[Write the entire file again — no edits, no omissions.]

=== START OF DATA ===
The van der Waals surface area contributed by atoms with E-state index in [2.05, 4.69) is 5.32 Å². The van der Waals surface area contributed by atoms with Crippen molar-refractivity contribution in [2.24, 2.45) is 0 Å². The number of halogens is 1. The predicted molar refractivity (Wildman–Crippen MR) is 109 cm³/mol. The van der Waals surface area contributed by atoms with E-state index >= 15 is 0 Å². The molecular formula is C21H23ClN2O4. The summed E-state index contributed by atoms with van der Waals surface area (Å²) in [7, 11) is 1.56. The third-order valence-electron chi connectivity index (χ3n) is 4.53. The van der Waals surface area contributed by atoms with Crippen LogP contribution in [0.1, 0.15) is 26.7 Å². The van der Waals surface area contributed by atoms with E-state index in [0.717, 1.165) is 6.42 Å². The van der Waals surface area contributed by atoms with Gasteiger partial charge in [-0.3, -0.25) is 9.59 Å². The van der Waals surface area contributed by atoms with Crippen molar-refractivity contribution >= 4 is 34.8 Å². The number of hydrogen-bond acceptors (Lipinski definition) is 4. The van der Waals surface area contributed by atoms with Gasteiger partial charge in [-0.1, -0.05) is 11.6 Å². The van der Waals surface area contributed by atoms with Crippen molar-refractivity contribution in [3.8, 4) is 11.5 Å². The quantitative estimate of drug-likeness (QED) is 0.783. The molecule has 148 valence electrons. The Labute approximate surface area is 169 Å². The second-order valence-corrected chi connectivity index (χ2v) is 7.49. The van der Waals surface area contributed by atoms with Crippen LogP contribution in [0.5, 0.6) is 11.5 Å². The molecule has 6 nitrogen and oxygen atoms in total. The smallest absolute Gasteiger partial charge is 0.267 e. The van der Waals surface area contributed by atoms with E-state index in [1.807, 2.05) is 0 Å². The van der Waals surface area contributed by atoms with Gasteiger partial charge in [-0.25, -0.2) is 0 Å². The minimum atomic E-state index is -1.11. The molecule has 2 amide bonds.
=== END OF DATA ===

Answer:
The van der Waals surface area contributed by atoms with E-state index in [2.05, 4.69) is 5.32 Å². The van der Waals surface area contributed by atoms with Crippen molar-refractivity contribution in [2.24, 2.45) is 0 Å². The number of halogens is 1. The predicted molar refractivity (Wildman–Crippen MR) is 109 cm³/mol. The van der Waals surface area contributed by atoms with E-state index >= 15 is 0 Å². The molecular formula is C21H23ClN2O4. The summed E-state index contributed by atoms with van der Waals surface area (Å²) in [7, 11) is 1.56. The third-order valence-electron chi connectivity index (χ3n) is 4.53. The van der Waals surface area contributed by atoms with Crippen LogP contribution in [0.1, 0.15) is 26.7 Å². The van der Waals surface area contributed by atoms with E-state index in [0.717, 1.165) is 6.42 Å². The van der Waals surface area contributed by atoms with Gasteiger partial charge in [-0.3, -0.25) is 9.59 Å². The van der Waals surface area contributed by atoms with Crippen molar-refractivity contribution >= 4 is 34.8 Å². The number of hydrogen-bond acceptors (Lipinski definition) is 4. The van der Waals surface area contributed by atoms with Gasteiger partial charge in [-0.1, -0.05) is 11.6 Å². The van der Waals surface area contributed by atoms with Crippen molar-refractivity contribution in [3.8, 4) is 11.5 Å². The quantitative estimate of drug-likeness (QED) is 0.783. The molecule has 148 valence electrons. The Labute approximate surface area is 169 Å². The second-order valence-corrected chi connectivity index (χ2v) is 7.49. The van der Waals surface area contributed by atoms with Crippen LogP contribution in [0.5, 0.6) is 11.5 Å². The molecule has 6 nitrogen and oxygen atoms in total. The smallest absolute Gasteiger partial charge is 0.267 e. The van der Waals surface area contributed by atoms with E-state index in [1.807, 2.05) is 0 Å². The van der Waals surface area contributed by atoms with Gasteiger partial charge in [-0.25, -0.2) is 0 Å². The minimum atomic E-state index is -1.11. The molecule has 2 amide bonds.